Drilling off Florida's coast won't increase America's independence from foreign oil, lower gasoline prices or raise billions of dollars annually for the state. • Those are among the predictable findings of a new nonpartisan report on offshore drilling commissioned by the Florida Senate president. It is inconceivable that any responsible state lawmaker still would consider leveraging the state's pristine shoreline — and the tourism customers it draws — for such little return. Yet Rep. Dean Cannon, R-Orlando, who is in line to be the next House speaker, is doggedly pushing a plan that could put drilling platforms within 10 miles of the west coast.
The report produced by a Tallahassee think tank offers some of the best information yet to refute the propaganda from an anonymous oil industry group, Florida Energy Associates, that wants Florida's ban lifted. The report shows that the most-generous industry estimates for what Florida could collect from drilling in state and federal waters is far less than $2 billion — the annual amount suggested by the energy group's economist.
The Collins Center for Public Policy produced "Potential Impacts of Oil & Gas Exploration in the Gulf" on behalf of the Century Commission for a Sustainable Florida, a group set up by the Legislature in 2005 and chaired by former St. Petersburg Mayor Rick Baker, a Republican. Senate President Jeff Atwater, R-North Palm Beach, asked the commission to take on the issue late last year due to concerns about a lack of neutral information on drilling.
The 40-page report uses a question-and-answer format to address 31 issues that have arisen since Florida Energy Associates began its push last year. It says the risk of a devastating oil spill off Florida's coasts has greatly diminished due to technology and safety precautions since the 1989 Exxon Valdez disaster. But it also acknowledges the risk remains whether the drilling occurs in state waters close to shore or in the federal waters of the eastern Gulf of Mexico.
Most striking: Researchers don't think there is even enough oil in state waters to sustain the country's gasoline needs for a week. Advances in seismic technology may make it easier to find natural gas deposits, the report said. But it's not been tested in either the eastern gulf or near Florida. And harvesting natural gas in Florida would displace American-mined coal as a fuel, not foreign oil. The impact on energy costs would be minimal.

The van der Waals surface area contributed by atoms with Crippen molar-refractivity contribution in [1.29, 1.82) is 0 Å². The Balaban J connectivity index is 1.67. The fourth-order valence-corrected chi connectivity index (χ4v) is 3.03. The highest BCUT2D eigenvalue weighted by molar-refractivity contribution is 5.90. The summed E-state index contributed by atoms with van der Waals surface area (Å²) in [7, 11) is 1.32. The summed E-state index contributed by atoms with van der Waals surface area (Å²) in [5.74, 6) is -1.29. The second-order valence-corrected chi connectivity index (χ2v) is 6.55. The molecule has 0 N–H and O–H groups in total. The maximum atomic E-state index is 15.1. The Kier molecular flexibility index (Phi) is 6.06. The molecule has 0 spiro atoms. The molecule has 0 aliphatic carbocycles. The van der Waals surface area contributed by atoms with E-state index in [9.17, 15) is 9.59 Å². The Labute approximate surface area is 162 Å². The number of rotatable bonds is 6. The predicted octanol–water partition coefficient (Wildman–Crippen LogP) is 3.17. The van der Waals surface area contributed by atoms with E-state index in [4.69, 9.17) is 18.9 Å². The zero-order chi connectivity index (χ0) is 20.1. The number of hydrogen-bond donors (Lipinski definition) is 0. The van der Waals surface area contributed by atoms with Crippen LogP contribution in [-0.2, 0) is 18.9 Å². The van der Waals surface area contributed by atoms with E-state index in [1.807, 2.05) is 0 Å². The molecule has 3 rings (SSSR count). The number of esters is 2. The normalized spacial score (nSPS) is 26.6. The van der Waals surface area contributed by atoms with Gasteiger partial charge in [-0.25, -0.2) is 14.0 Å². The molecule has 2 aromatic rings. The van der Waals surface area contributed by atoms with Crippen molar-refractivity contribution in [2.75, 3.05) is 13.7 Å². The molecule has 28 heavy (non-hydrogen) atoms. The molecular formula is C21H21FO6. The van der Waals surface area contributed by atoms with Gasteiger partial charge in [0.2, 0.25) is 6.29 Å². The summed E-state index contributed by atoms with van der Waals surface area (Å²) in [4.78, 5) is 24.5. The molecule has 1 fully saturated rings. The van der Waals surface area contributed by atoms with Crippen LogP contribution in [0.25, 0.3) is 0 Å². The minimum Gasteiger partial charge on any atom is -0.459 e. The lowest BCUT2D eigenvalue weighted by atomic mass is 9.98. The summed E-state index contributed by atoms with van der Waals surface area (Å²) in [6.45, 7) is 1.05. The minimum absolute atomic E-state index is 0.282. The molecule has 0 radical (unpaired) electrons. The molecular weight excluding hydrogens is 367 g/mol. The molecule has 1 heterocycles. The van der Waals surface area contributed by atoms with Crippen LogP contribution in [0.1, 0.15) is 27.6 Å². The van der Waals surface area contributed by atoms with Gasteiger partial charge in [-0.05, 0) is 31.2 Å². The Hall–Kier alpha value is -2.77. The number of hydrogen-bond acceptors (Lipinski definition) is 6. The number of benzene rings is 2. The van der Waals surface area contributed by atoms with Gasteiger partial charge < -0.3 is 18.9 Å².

The report also states the obvious: Lifting Florida's ban would make it more likely Congress would lift its 2006 ban on the more profitable resources farther out in the eastern Gulf of Mexico, which extends as much as 125 miles from Florida's shore. The industry's endgame may be to get the drilling ban in state waters lifted merely to make it impossible to continue with the ban in federal waters.
But the eastern gulf doesn't have nearly the deposits found in the federal waters of the central and western gulf — the areas that benefit Alabama, Mississippi, Louisiana and Texas. And none of those states have received windfalls anywhere close to $2 billion annually from offshore drilling.
If the federal ban was lifted, Florida's annual share of revenues could be as low as $20 million (based on traditional government estimates) to as high as $180 million (based on industry estimates), according to the report. New jobs would number between 1,000 to 2,500.
The report purposely does not estimate revenues from drilling in state waters, except to say they would likely be less than those of other states with greater deposits. Alabama generates the most income from near-shore production: $200 million a year. What does $200 million buy in Florida? Not much compared to a $66 billion state budget. Or compared to the potential risk to the No. 1 industry, tourism.
Supporters of drilling off Florida's shores are evoking a patriotic duty to solve America's dependence on foreign oil. Cannon warns of riots in the streets if Floridians cannot get food because there is no fuel for trucks to deliver to groceries. But these are the facts: The estimated deposits in Florida's state-owned waters aren't even enough to fuel America's needs for a week, and lifting the drilling ban would provide relatively little money for the state. It would open the beaches and the state's tourism industry to additional risk — regardless of new drilling technology. The Senate has the answers it needs to tell Cannon to forget about drilling.
Drilling in Florida waters
The state owns submerged lands from the coast to 10 miles offshore in the Gulf of Mexico and three miles offshore in the Atlantic Ocean. Here are some statistics that speak to drilling issues.
Government estimates of barrels of oil in state- owned water
Barrels of oil the U.S. uses in a week, or 20 million barrels a day
What Florida could collect from drilling in state-owned waters, though experts expect less than other gulf states because of geological formations.
Average annual amount Alabama collects for drilling in its state-owned waters — the most of any gulf state.
Amount the Florida Lottery is expected to raise this year to enhance the state's education offerings
Florida's 2009-2010 state budget
Source: Potential Impacts of Oil & Gas Exploration in the Gulf, Collins Center for Public Policy; 2009 Florida General Appropriations Act (SB 2600)